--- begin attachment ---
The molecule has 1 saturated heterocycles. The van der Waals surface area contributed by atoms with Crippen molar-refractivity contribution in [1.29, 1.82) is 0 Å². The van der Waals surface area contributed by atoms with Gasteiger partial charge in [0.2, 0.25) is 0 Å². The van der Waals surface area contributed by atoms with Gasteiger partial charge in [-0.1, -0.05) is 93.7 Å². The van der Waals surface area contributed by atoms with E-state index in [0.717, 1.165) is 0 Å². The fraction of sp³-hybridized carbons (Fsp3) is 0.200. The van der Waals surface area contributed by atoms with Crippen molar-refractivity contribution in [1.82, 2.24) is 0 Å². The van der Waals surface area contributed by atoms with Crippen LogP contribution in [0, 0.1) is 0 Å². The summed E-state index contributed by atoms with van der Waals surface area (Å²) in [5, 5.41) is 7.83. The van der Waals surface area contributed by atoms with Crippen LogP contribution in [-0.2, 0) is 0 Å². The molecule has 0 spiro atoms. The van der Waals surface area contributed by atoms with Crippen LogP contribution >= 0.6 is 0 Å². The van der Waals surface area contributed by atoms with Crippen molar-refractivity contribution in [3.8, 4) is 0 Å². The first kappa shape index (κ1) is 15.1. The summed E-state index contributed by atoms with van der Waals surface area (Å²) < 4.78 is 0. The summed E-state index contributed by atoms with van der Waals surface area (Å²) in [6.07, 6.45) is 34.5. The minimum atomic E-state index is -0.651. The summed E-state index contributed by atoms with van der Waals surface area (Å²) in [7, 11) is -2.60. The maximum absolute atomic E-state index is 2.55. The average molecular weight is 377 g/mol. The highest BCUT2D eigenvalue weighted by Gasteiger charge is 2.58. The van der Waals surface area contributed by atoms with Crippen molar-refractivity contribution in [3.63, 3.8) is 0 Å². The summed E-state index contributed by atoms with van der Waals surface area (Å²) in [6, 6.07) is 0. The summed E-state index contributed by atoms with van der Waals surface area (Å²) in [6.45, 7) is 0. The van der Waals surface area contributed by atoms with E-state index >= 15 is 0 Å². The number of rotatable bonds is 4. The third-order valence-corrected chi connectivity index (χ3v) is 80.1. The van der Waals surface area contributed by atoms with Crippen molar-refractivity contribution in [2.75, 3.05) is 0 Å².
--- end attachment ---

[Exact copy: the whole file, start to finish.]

The molecule has 1 saturated heterocycles. The van der Waals surface area contributed by atoms with Crippen molar-refractivity contribution in [1.29, 1.82) is 0 Å². The van der Waals surface area contributed by atoms with Gasteiger partial charge in [0.2, 0.25) is 0 Å². The van der Waals surface area contributed by atoms with Gasteiger partial charge in [-0.1, -0.05) is 93.7 Å². The van der Waals surface area contributed by atoms with E-state index in [0.717, 1.165) is 0 Å². The fraction of sp³-hybridized carbons (Fsp3) is 0.200. The van der Waals surface area contributed by atoms with Crippen molar-refractivity contribution in [1.82, 2.24) is 0 Å². The van der Waals surface area contributed by atoms with Crippen LogP contribution in [0, 0.1) is 0 Å². The summed E-state index contributed by atoms with van der Waals surface area (Å²) in [5, 5.41) is 7.83. The van der Waals surface area contributed by atoms with Crippen LogP contribution in [-0.2, 0) is 0 Å². The molecule has 0 spiro atoms. The van der Waals surface area contributed by atoms with Crippen LogP contribution >= 0.6 is 0 Å². The van der Waals surface area contributed by atoms with Crippen molar-refractivity contribution in [3.8, 4) is 0 Å². The first kappa shape index (κ1) is 15.1. The summed E-state index contributed by atoms with van der Waals surface area (Å²) < 4.78 is 0. The summed E-state index contributed by atoms with van der Waals surface area (Å²) in [6.07, 6.45) is 34.5. The minimum atomic E-state index is -0.651. The summed E-state index contributed by atoms with van der Waals surface area (Å²) in [7, 11) is -2.60. The maximum absolute atomic E-state index is 2.55. The average molecular weight is 377 g/mol. The highest BCUT2D eigenvalue weighted by Gasteiger charge is 2.58. The van der Waals surface area contributed by atoms with Crippen molar-refractivity contribution in [3.63, 3.8) is 0 Å². The summed E-state index contributed by atoms with van der Waals surface area (Å²) in [6, 6.07) is 0. The summed E-state index contributed by atoms with van der Waals surface area (Å²) in [6.45, 7) is 0. The van der Waals surface area contributed by atoms with E-state index >= 15 is 0 Å². The number of rotatable bonds is 4. The third-order valence-corrected chi connectivity index (χ3v) is 80.1. The van der Waals surface area contributed by atoms with Crippen molar-refractivity contribution in [2.75, 3.05) is 0 Å².